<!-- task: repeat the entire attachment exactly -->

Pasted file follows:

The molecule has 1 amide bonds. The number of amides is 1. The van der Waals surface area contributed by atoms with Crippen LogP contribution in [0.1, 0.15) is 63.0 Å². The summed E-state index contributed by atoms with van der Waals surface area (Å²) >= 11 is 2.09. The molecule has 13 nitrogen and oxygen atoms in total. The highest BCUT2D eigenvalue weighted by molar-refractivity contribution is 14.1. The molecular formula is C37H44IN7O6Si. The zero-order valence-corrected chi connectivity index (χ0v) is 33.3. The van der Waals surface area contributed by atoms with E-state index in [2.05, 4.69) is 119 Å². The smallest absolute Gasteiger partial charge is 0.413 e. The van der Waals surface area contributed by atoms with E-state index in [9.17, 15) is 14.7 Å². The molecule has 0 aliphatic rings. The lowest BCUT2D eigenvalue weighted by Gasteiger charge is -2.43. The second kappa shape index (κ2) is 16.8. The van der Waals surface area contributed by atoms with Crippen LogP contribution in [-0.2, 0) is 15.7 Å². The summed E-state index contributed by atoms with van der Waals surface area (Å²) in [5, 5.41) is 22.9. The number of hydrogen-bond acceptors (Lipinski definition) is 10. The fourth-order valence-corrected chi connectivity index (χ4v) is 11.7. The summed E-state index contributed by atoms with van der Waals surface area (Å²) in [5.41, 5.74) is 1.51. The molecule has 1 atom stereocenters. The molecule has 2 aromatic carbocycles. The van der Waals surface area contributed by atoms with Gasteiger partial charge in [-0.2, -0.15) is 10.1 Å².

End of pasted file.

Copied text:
The molecule has 1 amide bonds. The number of amides is 1. The van der Waals surface area contributed by atoms with Crippen LogP contribution in [0.1, 0.15) is 63.0 Å². The summed E-state index contributed by atoms with van der Waals surface area (Å²) >= 11 is 2.09. The molecule has 13 nitrogen and oxygen atoms in total. The highest BCUT2D eigenvalue weighted by molar-refractivity contribution is 14.1. The molecular formula is C37H44IN7O6Si. The zero-order valence-corrected chi connectivity index (χ0v) is 33.3. The van der Waals surface area contributed by atoms with E-state index in [2.05, 4.69) is 119 Å². The smallest absolute Gasteiger partial charge is 0.413 e. The van der Waals surface area contributed by atoms with E-state index in [9.17, 15) is 14.7 Å². The molecule has 0 aliphatic rings. The lowest BCUT2D eigenvalue weighted by Gasteiger charge is -2.43. The second kappa shape index (κ2) is 16.8. The van der Waals surface area contributed by atoms with Crippen LogP contribution in [-0.2, 0) is 15.7 Å². The summed E-state index contributed by atoms with van der Waals surface area (Å²) in [5, 5.41) is 22.9. The number of hydrogen-bond acceptors (Lipinski definition) is 10. The fourth-order valence-corrected chi connectivity index (χ4v) is 11.7. The summed E-state index contributed by atoms with van der Waals surface area (Å²) in [5.41, 5.74) is 1.51. The molecule has 1 atom stereocenters. The molecule has 2 aromatic carbocycles. The van der Waals surface area contributed by atoms with Gasteiger partial charge in [-0.2, -0.15) is 10.1 Å².